President Tayyip Erdoğan had complained of a lack of freedom of expression when he first came to power, referring to his imprisonment upon reading a poem. After 18 years in power, he cannot even tolerate the peaceful protest march of lawyers walking for their rights.
Lawyers believe the new Attorney’s Law draft that Erdoğan’s presidential team prepared by his order, the full content of which Erdoğan is yet to share with even his Justice and Development Party (AKP) Parliament group, will restrict their rights. That’s why they began the most peaceful and pacifistic protest. On June 20, 56 Bar Presidents in Turkey set out on a long walk to Ankara from their provinces, as individuals and not masses. Authorities stopped them at the entrance of Ankara, using force. No justification. Nothing about this protest disrupted public order or even traffic. 56 Lawyers were going to meet with their colleagues in Ankara on June 22nd. They were then going to visit Anıtkabir, Atatürk’s Mausoleum, voice their demands there, and the protest was going to end there. That was it. That was the action that authorities could not tolerate.
Not something to be proud of
Opposition parties had a strong reaction. Even Turkey’s Bar Association (TBB) President Metin Feyzioğlu, who had once come forth as a voice of opposition to Erdogan before becoming his puppet, couldn’t justify this ban. The same Feyzioğu who had claimed that TTB was “an institution tasked with protecting the interests of the state,” not individual and societal rights. Even Feyzioğlu, who had gone down so far in the power rabbit hole that he forgot about what lawyers and prosecutors ought to do, found himself in a position where he had to protect the right to protest.
By lunchtime on the second day, June 23, the police have lifted the barricade, and representatives of bar associations have completed their peaceful rally at Anıtkabir. But they asked Feyzioğlu, their elected leader not to join them, despite he said he solved the issue by talking to government members. If the rally wouldn’t be stopped and ended peacefully on June 22, Erdoğan could say “Look, you were criticizing me.” But on June 23, the Bars can say “We resisted and we won.”
Does Erdoğan want a party state?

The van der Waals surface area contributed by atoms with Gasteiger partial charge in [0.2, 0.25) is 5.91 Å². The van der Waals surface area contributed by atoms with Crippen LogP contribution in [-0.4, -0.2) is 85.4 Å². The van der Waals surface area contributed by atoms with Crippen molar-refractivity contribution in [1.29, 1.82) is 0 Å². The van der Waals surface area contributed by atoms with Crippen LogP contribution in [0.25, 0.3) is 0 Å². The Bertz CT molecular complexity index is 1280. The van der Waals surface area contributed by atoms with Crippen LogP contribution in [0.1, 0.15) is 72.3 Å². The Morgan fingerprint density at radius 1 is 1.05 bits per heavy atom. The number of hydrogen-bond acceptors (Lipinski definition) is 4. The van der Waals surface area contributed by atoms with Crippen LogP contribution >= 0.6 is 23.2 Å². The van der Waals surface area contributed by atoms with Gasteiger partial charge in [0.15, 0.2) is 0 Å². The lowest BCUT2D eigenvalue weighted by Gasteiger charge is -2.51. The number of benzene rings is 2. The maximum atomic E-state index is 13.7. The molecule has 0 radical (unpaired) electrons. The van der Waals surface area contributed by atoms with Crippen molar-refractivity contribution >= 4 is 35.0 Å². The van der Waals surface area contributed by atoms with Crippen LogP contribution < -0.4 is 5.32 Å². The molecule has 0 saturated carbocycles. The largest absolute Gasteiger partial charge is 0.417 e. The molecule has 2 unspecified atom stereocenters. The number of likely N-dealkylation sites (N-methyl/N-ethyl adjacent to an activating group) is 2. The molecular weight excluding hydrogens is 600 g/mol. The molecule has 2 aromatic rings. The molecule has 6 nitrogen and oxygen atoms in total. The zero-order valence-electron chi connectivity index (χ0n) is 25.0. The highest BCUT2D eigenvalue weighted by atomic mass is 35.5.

Erdoğan is in a rush to have the new law ratified before Parliament goes into holidays. Because there will be bar elections in Autumn. Because Erdogan wants his men in the bar associations. Erdoğan had already been striving to turn the wing of prosecutors and judges of the Judiciary into a bed of roses without thorns, using the Ministry of Justice. Now it’s time for the defense wing. Erdogan, who has the word “Justice” in his party’s name, does not want anyone speaking in the name of justice to criticize himself and his actions. He wants the bar associations to make no sound. And he wants to frame that as “justice in representation,” a discourse none can oppose, as he divides and weakens bar associations. (If representation truly is the aim, we should start with lowering the 10% threshold in the election law. But that’s not the issue now.)
Once the path of change is opened through bar associations, other professional organizations will be next. The Union of Turkish Engineers and Architects (TMMOB), the Turkish Medical Association (TTB), the Turkish Pharmacists’ Association (TEB), and others. And Erdoğan wants no criticism coming from those among the civil society that speak out.
Mehmet Tezkan had written about this in the Turkish online news platform T24. There is a mentality at play here that says “I’m the state and if you criticize me or my government, then it counts as criticizing the state.” This mentality can turn Turkey into a party-state.
What’s with the rush and intolerance?
The closest election will take place in 2023. That is unless Nationalist Movement Party (MHP) leader and Erdoğan’s ruling buttress, Devlet Bahçeli, doesn’t change his mind one day and call for elections (because what Bahçeli wants, Bahçeli gets). So what’s the rush? I wonder whether there is another political design that calls for a harsh clear-up through silencing the defense wing of the Judiciary and the remainder of civil society. If there indeed is such a design, I hope it will not be in a party-state direction; it would be a shame for the country and all of us. If not, then why is there such intolerance?
As Mehmet Akif Ersoy had written in the lyrics of the Turkish national anthem, “Why the anger, why the rage?” One of the sayings used by late President Süleyman Demirel that we protested the most in our youth was “The roads do not erode by walking”. We used to read that as “no matter what you say, I’ll stick to what I know best; back in the day, we didn’t see the dimension of using a democratic right in that sentence. Few days ago it was the fifth anniversary of Demirel’s death. And on this occasion, I want to admit that I misunderstood Demirel’s words. I want to repeat the same sentence to Erdoğan: roads do not erode by walking.” Peaceful protest is a human right, a constitutional right. And anybody could need it one day.